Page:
Luke Cage – remember the bulletproof bartender and love interest of super-powered private eye Jessica Jones, as seen on Marvel’s Jessica Jones last year?
From that guest appearance, Cage (The Good Wife’s Mike Colter) did not come across as a very strong hook on which to hang an entire 13-episode season in Netflix’s ongoing crusade to serve up some of the finest superhero drama on TV. (It is also building up to a team show, The Defenders, comprising Jones, Cage, Daredevil and Iron Fist, who gets his own solo series in March.)
Yet Marvel’s Luke Cage, which premiered on Sept 30 and (possibly) contributed to server outages at the streaming giant owing to high demand on its debut weekend, is a triumph.
For starters, it transcends not only its main character’s somewhat glum guest stint on Jessica Jones but also the character’s cheesy Blaxploitation-fuelled comic-book origins (even poking fun at the original “Power Man” name and costume several times).
It also pushed me to binge-watch all 13 episodes over its launch weekend, something I haven’t done with the other Netflix Marvel shows, and not since the heyday of 24.
Luke Cage scores top marks not just because it depicts its central character as a strong, conflicted, flawed and complex individual, in whose struggle the viewer can easily get invested.
It also scores highly because of its multilayered story and because nearly every supporting character of note – like Frank Whaley’s Detective Rafael Scarfe, a regular from the comics – is written and performed to such a fascinating extent that you’d want to kick back and just shoot the breeze with them over a cold brew.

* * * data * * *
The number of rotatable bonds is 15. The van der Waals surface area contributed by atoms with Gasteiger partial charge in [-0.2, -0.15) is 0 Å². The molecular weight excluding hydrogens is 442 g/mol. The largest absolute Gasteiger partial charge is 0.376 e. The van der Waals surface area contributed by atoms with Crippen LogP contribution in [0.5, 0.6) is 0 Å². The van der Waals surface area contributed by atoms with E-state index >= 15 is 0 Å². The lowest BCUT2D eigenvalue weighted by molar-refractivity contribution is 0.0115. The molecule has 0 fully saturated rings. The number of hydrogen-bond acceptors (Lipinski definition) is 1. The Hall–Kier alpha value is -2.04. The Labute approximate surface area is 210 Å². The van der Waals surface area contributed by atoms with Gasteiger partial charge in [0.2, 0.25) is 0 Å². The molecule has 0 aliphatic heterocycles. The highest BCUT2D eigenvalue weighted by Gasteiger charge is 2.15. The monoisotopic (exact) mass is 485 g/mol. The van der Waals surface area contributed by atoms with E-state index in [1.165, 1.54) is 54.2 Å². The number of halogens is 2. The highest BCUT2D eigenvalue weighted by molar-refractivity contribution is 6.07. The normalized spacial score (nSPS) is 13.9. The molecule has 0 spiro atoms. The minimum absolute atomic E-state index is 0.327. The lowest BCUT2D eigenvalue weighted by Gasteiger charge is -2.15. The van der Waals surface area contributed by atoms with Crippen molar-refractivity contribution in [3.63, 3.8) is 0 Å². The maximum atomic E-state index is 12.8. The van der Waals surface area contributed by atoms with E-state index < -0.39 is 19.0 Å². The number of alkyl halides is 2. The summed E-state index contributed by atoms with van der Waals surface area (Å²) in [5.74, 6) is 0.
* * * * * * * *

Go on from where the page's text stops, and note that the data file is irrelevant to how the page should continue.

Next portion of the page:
Kudos to showrunner Cheo Hodari Coker (Southland, Almost Human) and the writing team for coming up with plots that are well measured and punctuated with satisfying payoffs; for writing dialogue that fairly sparkles, littered with pop culture references (when two nasty baddies make an offhand Diff’rent Strokes reference, you know this is gold) and deeply rooted in the culture of New York’s Harlem neighbourhood, where the story is set; and serving up a gangster story that is highly compelling on the grandly operatic scale of Mario Puzo, as well as the gritty street-level mystery noir fiction of Walter Mosley (Cage is a fan of the author).
Luke Cage is so richly written, in fact, that even the customary Easter eggs seem more subtle here, with Marvel icon Stan Lee appearing on a poster and numerous references to Marvel Cinematic Universe events and characters demanding your full attention to catch.
A few links to other Netflix Marvel shows are clear, none more so than “Night Nurse” Claire Temple (Rosario Dawson), the most obvious connection to both Daredevil and Jessica Jones.
After the events in Jessica Jones, Cage left Hell’s Kitchen and sought refuge in Harlem, where we find him in the first episode of his own show sweeping out neighbourhood fixture Pop’s Barber Shop by day and washing dishes at the Harlem’s Paradise nightclub … well, at night.
It just so happens that the club is owned by local gangster Cornell “Cottonmouth” Stokes (Mahershala Ali), who has history with Pop (Frankie Faison).
Two of the street kids being mentored by Pop get mixed up in a robbery involving Cottonmouth’s merchandise, and set in motion a chain of events that will shake Harlem to its core.